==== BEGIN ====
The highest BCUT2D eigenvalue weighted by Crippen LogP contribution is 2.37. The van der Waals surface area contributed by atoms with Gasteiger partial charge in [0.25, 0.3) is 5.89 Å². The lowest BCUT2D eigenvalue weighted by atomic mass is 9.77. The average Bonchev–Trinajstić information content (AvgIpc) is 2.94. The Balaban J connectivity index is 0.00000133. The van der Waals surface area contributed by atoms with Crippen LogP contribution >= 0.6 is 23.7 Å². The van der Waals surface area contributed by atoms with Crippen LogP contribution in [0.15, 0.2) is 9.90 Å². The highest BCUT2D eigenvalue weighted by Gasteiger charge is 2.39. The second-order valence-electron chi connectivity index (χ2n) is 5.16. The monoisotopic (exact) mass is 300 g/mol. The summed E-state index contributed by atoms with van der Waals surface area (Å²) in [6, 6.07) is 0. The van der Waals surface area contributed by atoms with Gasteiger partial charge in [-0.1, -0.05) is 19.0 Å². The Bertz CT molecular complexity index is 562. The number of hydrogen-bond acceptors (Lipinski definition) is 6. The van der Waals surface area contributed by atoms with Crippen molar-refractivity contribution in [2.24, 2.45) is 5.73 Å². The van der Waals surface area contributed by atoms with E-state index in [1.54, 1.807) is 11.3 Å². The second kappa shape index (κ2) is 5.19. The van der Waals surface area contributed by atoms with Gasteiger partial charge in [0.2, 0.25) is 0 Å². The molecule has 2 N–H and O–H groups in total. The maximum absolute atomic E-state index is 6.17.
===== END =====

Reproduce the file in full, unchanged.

The highest BCUT2D eigenvalue weighted by Crippen LogP contribution is 2.37. The van der Waals surface area contributed by atoms with Gasteiger partial charge in [0.25, 0.3) is 5.89 Å². The lowest BCUT2D eigenvalue weighted by atomic mass is 9.77. The average Bonchev–Trinajstić information content (AvgIpc) is 2.94. The Balaban J connectivity index is 0.00000133. The van der Waals surface area contributed by atoms with Crippen LogP contribution >= 0.6 is 23.7 Å². The van der Waals surface area contributed by atoms with Crippen LogP contribution in [0.15, 0.2) is 9.90 Å². The highest BCUT2D eigenvalue weighted by Gasteiger charge is 2.39. The second-order valence-electron chi connectivity index (χ2n) is 5.16. The monoisotopic (exact) mass is 300 g/mol. The summed E-state index contributed by atoms with van der Waals surface area (Å²) in [6, 6.07) is 0. The van der Waals surface area contributed by atoms with Gasteiger partial charge in [-0.1, -0.05) is 19.0 Å². The Bertz CT molecular complexity index is 562. The number of hydrogen-bond acceptors (Lipinski definition) is 6. The van der Waals surface area contributed by atoms with Crippen molar-refractivity contribution in [2.24, 2.45) is 5.73 Å². The van der Waals surface area contributed by atoms with E-state index in [1.54, 1.807) is 11.3 Å². The second kappa shape index (κ2) is 5.19. The van der Waals surface area contributed by atoms with Gasteiger partial charge in [0.2, 0.25) is 0 Å². The molecule has 2 N–H and O–H groups in total. The maximum absolute atomic E-state index is 6.17.